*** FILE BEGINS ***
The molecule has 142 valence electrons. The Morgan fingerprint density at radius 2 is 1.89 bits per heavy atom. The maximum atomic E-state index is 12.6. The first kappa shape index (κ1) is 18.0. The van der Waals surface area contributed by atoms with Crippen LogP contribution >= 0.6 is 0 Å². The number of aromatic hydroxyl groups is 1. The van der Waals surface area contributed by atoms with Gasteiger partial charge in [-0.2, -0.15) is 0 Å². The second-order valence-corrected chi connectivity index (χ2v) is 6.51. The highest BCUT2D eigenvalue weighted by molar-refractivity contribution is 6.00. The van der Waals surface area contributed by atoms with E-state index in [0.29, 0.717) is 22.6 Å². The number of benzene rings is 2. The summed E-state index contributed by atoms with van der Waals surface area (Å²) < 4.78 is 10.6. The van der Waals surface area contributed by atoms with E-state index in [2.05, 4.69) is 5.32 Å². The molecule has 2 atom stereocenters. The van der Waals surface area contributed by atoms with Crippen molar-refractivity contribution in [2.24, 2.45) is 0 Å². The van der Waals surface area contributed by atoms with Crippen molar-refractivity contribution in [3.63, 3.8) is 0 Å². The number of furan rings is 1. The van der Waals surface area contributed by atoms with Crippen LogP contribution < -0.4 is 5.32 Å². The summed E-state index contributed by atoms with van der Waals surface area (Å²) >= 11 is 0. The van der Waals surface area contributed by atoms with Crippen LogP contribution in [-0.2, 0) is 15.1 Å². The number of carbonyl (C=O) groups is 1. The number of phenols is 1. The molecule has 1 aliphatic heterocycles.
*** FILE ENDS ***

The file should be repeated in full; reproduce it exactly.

The molecule has 142 valence electrons. The Morgan fingerprint density at radius 2 is 1.89 bits per heavy atom. The maximum atomic E-state index is 12.6. The first kappa shape index (κ1) is 18.0. The van der Waals surface area contributed by atoms with Crippen LogP contribution >= 0.6 is 0 Å². The number of aromatic hydroxyl groups is 1. The van der Waals surface area contributed by atoms with Gasteiger partial charge in [-0.2, -0.15) is 0 Å². The second-order valence-corrected chi connectivity index (χ2v) is 6.51. The highest BCUT2D eigenvalue weighted by molar-refractivity contribution is 6.00. The van der Waals surface area contributed by atoms with E-state index in [0.29, 0.717) is 22.6 Å². The number of benzene rings is 2. The summed E-state index contributed by atoms with van der Waals surface area (Å²) < 4.78 is 10.6. The van der Waals surface area contributed by atoms with E-state index in [2.05, 4.69) is 5.32 Å². The molecule has 2 atom stereocenters. The van der Waals surface area contributed by atoms with Crippen molar-refractivity contribution in [2.24, 2.45) is 0 Å². The van der Waals surface area contributed by atoms with Crippen molar-refractivity contribution in [3.63, 3.8) is 0 Å². The number of furan rings is 1. The van der Waals surface area contributed by atoms with Crippen LogP contribution < -0.4 is 5.32 Å². The summed E-state index contributed by atoms with van der Waals surface area (Å²) >= 11 is 0. The van der Waals surface area contributed by atoms with Crippen LogP contribution in [-0.2, 0) is 15.1 Å². The number of carbonyl (C=O) groups is 1. The number of phenols is 1. The molecule has 1 aliphatic heterocycles.